Fot. Garry Knight, CC BY 2.0

Climate change is a reality and actions should be taken to mitigate our influence and adapt to its effects. Climate change has become a prominent item on the international agenda since the 1992 Earth Summit in Rio de Janeiro where Governments decided establish the United Nations Framework Convention on Climate Change (UNFCCC) that aims at limiting the average global temperature increase due to climate change. Czytaj więcej



Belgium faces a severe risk of electrical blackout during this winter. Half of the electricity produced in Belgium comes from the seven nuclear reactors built during the 1950s. Since spring, these have encountered problem after problem. Two reactors had to be shut down because of micro-cracks discovered in vessels while a third one has been closed in July due to sabotage. They are intended to remain closed during all winter. Belgium suffers from particularly stringent bad luck but the small country is only the tip of the iceberg of a complicated situation in Europe. Czytaj więcej



‘I pledge fidelity to the King, obedience to the Constitution and to the laws of the Belgian people’. Saying these words, 14 members of Michel I’s government took office on Saturday 11th of October 2014. For many, this government is particularly interesting. The following article will explain why exactly it is so and will present briefly its already rich history.

When last time Belgian politicians sat together at the negotiation table to discuss the program of the governmental action in 2010 it took 541 days to strike a deal. Events of the weeks following the elections, which took place on May 25th, were carefully observed by the Belgian and European media. As described in the previous article, this time the political landscape was quite different though – economic not institutional reforms were the main topic on the agenda. As far as economy is concerned, right-wing parties from the North and the South have quite a lot in common. The government was formed in ‘only’ 139 days. The country didn’t cease to function normally thanks to a caretaker government, which, although deprived of its parliamentary legitimacy and thus not allowed to make any major political decisions, was able to manage daily operations. However, given that beggars can’t be choosers, the constitutional scope of ‘caretaking’ was extended to a very broad meaning. So broad that Belgium sent F-16 fighters to fight Islamic State at a time when it still didn’t have a fully-fledged government. In cases like that, the Parliament adopts a resolution authorising the care-taking government to act. Czytaj więcej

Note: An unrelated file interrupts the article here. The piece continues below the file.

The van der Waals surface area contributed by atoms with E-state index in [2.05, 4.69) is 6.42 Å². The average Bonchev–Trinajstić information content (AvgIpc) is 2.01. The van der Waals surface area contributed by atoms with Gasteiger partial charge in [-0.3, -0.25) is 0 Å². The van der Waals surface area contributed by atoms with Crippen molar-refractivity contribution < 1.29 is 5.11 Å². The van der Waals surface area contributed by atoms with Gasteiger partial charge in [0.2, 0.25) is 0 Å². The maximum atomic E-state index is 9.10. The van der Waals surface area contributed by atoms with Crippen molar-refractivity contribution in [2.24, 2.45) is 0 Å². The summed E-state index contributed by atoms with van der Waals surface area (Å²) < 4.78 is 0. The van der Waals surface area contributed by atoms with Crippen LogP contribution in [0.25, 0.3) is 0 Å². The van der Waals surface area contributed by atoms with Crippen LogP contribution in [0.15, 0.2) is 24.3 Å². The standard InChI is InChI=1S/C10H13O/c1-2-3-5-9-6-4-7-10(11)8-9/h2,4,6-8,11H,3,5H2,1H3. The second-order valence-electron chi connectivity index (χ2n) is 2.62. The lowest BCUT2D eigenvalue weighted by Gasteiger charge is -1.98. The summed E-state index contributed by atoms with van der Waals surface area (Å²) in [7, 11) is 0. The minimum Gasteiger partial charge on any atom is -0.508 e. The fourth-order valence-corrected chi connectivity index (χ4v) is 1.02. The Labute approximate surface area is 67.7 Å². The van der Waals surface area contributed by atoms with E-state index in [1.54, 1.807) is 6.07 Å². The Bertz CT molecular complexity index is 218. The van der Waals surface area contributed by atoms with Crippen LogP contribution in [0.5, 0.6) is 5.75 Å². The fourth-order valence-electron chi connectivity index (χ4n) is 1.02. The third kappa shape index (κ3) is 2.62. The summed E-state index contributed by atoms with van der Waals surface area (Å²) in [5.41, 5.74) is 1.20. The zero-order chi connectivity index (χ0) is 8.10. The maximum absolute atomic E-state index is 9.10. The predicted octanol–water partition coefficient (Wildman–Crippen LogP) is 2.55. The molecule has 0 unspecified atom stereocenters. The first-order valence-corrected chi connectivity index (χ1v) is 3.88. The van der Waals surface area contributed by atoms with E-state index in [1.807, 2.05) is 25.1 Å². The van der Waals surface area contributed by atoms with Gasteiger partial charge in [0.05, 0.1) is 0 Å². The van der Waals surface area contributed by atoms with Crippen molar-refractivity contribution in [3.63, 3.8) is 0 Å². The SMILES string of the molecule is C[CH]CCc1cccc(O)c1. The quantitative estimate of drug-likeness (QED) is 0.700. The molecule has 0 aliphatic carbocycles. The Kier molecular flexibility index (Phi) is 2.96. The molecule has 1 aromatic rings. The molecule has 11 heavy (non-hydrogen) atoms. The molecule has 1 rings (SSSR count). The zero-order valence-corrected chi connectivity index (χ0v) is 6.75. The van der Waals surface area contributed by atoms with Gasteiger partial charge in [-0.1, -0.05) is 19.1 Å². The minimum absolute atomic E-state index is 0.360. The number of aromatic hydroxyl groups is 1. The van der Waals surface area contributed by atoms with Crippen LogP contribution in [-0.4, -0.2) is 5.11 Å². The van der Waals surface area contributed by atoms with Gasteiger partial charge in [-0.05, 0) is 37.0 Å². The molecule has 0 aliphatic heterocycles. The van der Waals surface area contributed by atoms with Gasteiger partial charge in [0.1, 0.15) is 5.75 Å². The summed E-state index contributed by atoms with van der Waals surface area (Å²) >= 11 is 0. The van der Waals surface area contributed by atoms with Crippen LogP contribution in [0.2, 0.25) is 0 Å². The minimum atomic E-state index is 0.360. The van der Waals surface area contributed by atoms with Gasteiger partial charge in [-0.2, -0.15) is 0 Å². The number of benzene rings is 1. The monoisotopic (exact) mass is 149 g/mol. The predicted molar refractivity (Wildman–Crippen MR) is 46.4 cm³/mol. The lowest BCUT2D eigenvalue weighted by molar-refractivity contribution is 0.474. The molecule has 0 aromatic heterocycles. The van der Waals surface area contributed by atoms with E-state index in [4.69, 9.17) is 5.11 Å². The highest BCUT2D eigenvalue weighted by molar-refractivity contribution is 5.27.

According to the tradition of Belgian politics, the most successful political party leads the talk to build a government coalition. In the first move, it should consult every party that presented itself to the voters and got a reasonably good score, as well as social partners. After this first warm-up exercise, the leaders announce starting negotiations with some other political parties, already named. The bargaining would be about the writing of a “Declaration of Regional/Belgian Politics”. This text is the vertebral spin of the next five years: the policies that will be implemented are laid down and discussed among future partners and the reference to the Declaration is most of the time considered as an authoritative argument. The term “partner” is used as it is extremely rare in Belgian politics that the talks fail and that negotiations resume with other political parties. It only happened for the federal government. What is then the status of the different negotiations? Czytaj więcej



Brr. Brr. My phone is ringing. « Hallo? Want to have a walk? ». I just woke up… The voice on the phone is quite enthusiastic. It’s, that’s not common… « OK, I’ll take my camera and will join you ». 21°C. Mhhh Goods news. May, 25th. Oh it’s elections day! Hopefully, the European Parliament set up giant reminders for people like me. Czytaj więcej



The last time Belgium organized general elections, the political parties needed 541 days to conclude a governmental agreement. This year, there will not only be one but three elections on the same day: the composition of European, federal and regional parliaments are on the move. Is the shameful record of 2011 threatened?

Despite its fragmentation, all the components of the Belgian political system are based on proportionality. The governments, both at the federal and regional level, are based upon an alliance among several political parties, winners of the elections. This system is not shared by every country, indeed, in France for example, the government can be composed only by one political party. Czytaj więcej